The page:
When federal employees quickly transitioned to working from home en masse in March, there were significant challenges. Many agencies had no agency-wide videoconferencing software. The Air Force only had enough VPN licenses for one-third of its employees. Even Congress was Zoom-bombed in the early-days of the crisis.
The transition has gone far better than many feared. IT teams did some fast, heavy lifting to help their agencies get working quickly. Some agencies are even reporting higher productivity levels than when they were working on-site.
That doesn’t mean that agencies didn’t experience major security and accessibility issues, however. And while the pandemic exposed some new risks, it mostly brought new light to very old ones. Many of the biggest technology problems facing the government have little to do with current conditions and remote employee accessibility.
The largest, most complex agencies have major IT messes to untangle. The VA didn’t pass the 2019 DATA act audit because its internal financial system, built in 1992, cannot even output the data required for analysis. And in 2017, the VA was found to keep data in unsafe and unreliable systems for the 17th year in a row. The State Department’s CIO doesn’t even have a way to track the agency’s IT investments. And at the Department of Interior, which faced more than 100,000 phishing attempts during a one year period beginning in June 2019, the core IT system was found to be both insecure and a poor fit for the agency.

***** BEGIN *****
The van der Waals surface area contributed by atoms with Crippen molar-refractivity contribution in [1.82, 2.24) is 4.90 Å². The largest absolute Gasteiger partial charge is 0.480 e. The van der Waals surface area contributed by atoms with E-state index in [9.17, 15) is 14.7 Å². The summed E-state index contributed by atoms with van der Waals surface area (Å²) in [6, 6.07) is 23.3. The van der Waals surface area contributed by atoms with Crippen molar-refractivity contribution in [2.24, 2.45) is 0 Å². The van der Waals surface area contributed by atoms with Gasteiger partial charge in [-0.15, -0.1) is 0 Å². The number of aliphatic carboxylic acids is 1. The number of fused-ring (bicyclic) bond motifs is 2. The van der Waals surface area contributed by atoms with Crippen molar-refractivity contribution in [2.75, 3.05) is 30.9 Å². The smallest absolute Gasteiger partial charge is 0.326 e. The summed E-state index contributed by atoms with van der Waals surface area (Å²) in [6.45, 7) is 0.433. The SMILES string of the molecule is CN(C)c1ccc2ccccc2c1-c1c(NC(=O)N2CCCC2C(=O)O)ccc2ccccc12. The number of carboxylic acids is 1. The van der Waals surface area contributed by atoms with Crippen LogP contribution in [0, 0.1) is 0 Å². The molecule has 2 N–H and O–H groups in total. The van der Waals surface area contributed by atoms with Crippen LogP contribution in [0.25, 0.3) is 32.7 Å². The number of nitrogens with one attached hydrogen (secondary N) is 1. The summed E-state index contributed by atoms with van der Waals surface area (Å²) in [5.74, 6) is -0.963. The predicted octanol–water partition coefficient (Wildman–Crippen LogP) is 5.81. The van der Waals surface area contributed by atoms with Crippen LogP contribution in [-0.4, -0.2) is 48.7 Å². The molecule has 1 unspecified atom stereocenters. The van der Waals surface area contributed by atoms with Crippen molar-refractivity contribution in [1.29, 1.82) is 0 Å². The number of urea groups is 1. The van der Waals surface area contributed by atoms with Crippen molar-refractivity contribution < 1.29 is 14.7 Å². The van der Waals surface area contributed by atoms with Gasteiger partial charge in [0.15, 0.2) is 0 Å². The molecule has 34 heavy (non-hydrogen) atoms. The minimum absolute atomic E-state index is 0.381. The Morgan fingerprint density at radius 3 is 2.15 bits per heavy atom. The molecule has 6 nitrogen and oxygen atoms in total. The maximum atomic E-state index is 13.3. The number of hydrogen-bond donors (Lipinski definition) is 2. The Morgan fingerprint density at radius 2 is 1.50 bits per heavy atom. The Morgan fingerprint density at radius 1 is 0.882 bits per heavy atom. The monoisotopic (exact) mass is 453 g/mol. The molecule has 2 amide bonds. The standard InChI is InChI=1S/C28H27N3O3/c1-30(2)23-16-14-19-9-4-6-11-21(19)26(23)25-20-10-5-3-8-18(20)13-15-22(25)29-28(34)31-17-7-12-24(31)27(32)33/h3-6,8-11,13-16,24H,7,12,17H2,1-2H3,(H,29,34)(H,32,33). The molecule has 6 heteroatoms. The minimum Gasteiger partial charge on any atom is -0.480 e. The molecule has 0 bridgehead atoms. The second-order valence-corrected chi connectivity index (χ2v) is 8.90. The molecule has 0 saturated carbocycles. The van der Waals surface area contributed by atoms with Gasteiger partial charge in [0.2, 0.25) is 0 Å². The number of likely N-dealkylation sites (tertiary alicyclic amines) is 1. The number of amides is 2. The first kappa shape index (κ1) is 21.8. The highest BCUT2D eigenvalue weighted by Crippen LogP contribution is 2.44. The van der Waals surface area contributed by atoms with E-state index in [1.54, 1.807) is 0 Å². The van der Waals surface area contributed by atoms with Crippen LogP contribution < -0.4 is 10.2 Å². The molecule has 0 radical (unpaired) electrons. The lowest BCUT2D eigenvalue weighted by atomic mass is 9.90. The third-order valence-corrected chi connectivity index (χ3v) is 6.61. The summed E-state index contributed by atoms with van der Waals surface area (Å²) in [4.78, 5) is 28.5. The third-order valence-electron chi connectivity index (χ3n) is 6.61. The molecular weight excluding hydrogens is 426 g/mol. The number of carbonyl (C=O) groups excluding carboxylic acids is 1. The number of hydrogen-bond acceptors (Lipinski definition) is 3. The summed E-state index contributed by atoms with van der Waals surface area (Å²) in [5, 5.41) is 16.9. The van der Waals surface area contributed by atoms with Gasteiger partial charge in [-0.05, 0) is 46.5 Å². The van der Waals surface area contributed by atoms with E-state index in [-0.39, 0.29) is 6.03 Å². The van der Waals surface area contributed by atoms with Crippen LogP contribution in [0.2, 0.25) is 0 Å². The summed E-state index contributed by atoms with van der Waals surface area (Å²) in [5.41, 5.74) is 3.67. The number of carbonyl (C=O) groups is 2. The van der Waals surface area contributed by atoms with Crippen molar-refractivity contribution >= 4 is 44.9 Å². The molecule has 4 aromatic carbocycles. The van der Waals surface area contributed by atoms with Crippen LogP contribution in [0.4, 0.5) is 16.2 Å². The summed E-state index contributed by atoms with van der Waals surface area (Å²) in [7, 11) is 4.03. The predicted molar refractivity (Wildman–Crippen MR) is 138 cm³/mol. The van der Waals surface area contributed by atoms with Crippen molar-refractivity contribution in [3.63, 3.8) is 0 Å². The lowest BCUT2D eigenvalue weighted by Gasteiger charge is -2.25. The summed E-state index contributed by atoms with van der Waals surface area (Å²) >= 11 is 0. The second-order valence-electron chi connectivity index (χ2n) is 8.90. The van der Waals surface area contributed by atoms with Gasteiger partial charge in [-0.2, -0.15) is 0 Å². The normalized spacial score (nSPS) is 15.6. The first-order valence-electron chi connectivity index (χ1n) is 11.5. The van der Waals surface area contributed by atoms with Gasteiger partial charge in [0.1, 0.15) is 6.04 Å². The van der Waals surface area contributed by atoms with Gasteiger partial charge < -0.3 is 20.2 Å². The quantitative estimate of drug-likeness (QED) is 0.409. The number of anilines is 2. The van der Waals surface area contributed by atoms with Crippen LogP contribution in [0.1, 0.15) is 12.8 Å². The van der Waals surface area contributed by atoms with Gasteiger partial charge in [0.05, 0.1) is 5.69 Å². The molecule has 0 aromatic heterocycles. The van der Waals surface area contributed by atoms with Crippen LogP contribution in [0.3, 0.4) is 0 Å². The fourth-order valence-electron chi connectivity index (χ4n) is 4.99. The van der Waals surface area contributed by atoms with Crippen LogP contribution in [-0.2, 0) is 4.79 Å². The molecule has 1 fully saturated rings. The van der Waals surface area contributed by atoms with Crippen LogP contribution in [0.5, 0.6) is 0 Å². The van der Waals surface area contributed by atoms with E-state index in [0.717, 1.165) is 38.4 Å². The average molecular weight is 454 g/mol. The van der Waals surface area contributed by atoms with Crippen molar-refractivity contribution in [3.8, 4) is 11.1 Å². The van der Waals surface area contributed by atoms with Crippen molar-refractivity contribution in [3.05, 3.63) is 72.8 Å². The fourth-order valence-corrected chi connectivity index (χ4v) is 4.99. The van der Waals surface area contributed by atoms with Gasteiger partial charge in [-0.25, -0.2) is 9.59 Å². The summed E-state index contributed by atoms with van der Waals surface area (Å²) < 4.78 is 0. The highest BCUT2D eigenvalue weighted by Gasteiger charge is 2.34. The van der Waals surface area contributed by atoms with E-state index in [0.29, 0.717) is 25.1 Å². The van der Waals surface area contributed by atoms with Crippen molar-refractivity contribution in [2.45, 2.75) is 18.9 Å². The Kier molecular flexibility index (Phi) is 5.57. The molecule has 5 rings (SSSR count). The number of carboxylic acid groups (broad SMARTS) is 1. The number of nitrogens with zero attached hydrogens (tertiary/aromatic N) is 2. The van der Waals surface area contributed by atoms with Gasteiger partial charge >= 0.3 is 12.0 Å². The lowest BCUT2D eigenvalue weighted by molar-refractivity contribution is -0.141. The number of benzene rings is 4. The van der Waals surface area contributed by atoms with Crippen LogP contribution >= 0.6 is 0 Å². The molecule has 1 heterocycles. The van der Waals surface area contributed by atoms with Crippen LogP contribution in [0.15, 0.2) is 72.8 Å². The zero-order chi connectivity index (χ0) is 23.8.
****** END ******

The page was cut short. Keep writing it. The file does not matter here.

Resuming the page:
In order for remote work to become a long-term reality for these agencies, IT systems must be brought up-to-date. Maintaining security, accessibility and cross-communication between platforms developed across multiple decades may be an impossible task. Many of the largest agencies have so many different pieces of software that it would be difficult to audit all of them to ensure they haven’t been compromised.
With so much attention recently being brought to state-sponsored cyber espionage, it’s an excellent time for Inspectors General to bring heightened attention to systemic deficiencies in agencies’ IT software, and pressure them to commit to a hard timeline for resolution. These issues will be so financially and administratively burdensome to resolve that they are unlikely to ever be streamlined without strong focus from the top-level of the agency. This will likely require pressure either from the executive branch or Congress – both of which can be spurred by high-profile IG findings and recommendations.
To learn how CMTS can help government investigative teams reduce unnecessary case delays, call us at 855-667-8877 or email us at Team_CMTS@MyCMTS.com.